Today, negotiations between DPRK and the US remain deadlocked, while US and UN sanctions, as well as US–ROK combined military exercises, continue to exacerbate the situation. Moreover, the Biden administration is continuing to uphold the previous administration’s policy of banning all US citizens from travelling to DPRK – hindering the reunion of separated families and preventing humanitarian assistance from reaching the most vulnerable people in DPRK.

WILPF demands action for a future of peace in the Koreas  

The Koreas – like all nations – have the right to determine their own future. Periods of progress over the past several years towards improved inter-Korean relations have sent a powerful message about the two states’ shared desire for a peaceful path forward.

But the war that was supported and perpetuated by the international community requires action from the international community in order to conclude.

Together with feminist peace activists around the world, WILPF demands that a series of tangible actions be immediately undertaken to officially end the Korean War and put the Koreas on a path to self-determined peace.

We demand:

  • The US, ROK, and DPRK must immediately conclude a peace agreement in any form that reflects their mutual agreement to bring a formal end to the Korean War. This will allow the Koreas to pursue reconciliation on their own terms, break the arms race, and shift resources to human security and sustainable development.
  • All countries that actively participated in the Korean War bear a responsibility to advocate for a peace agreement and must actively support ending the unresolved seven-decade-long Korean War.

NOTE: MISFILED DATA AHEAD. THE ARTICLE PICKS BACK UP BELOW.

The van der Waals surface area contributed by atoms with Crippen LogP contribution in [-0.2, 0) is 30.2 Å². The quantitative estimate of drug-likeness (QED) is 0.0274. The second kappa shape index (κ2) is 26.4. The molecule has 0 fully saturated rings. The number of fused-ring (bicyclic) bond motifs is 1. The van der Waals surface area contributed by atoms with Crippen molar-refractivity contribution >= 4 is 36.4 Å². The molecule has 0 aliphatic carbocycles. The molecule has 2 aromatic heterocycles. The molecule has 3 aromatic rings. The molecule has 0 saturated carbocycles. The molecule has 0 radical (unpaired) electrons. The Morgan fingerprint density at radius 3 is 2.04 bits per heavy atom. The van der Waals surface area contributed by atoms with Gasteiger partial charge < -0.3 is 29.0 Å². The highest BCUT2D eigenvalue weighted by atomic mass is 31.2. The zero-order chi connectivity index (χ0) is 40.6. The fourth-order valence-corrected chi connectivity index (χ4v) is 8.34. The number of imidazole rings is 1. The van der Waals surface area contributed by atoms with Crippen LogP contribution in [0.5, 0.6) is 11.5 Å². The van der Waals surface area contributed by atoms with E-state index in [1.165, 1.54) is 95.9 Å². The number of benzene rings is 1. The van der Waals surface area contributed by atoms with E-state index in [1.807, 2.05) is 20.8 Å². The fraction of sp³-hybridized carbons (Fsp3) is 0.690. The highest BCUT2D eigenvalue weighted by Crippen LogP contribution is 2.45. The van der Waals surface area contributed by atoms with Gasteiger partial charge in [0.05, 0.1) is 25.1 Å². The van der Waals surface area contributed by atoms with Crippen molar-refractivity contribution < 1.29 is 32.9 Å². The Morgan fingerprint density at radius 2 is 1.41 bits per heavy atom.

• The international community should lift sanctions on DPRK that impede inter-Korean cooperation.
  • DPRK, ROK, the US, Russia, China and all other nuclear-armed states must sign and ratify the UN Treaty on the Prohibition of Nuclear Weapons to bring the world closer to a future free from the threat of nuclear warfare.
  • Women must be closely involved in peace talks and the process of moving toward a peace agreement, drawing on generations of activism and recognising the unique gendered impacts of the unresolved war.

For individuals and civil society organisations: How you can help  

If you are an individual or representative of a civil society organisation interested in helping to bring a formal end to the Korean War, we recommend the following actions:

  • Learn about the issue and demand action (see resources below).
  • Sign and promote the Korea Peace Appeal.
  • Sign the LIFT (Let Individuals Travel Freely) petition calling on the US to once again allow US citizens to travel to DPRK.
  • Support US grassroots advocacy for the Peace on the Korean Peninsula Act.
  • Mobilise your community to engage in actions like letter-writing campaigns, publishing op-eds, hosting webinars, etc.

Learn more  

To learn more about the Korean War and women-led efforts to promote peace in the Korean Peninsula, please visit the following resources: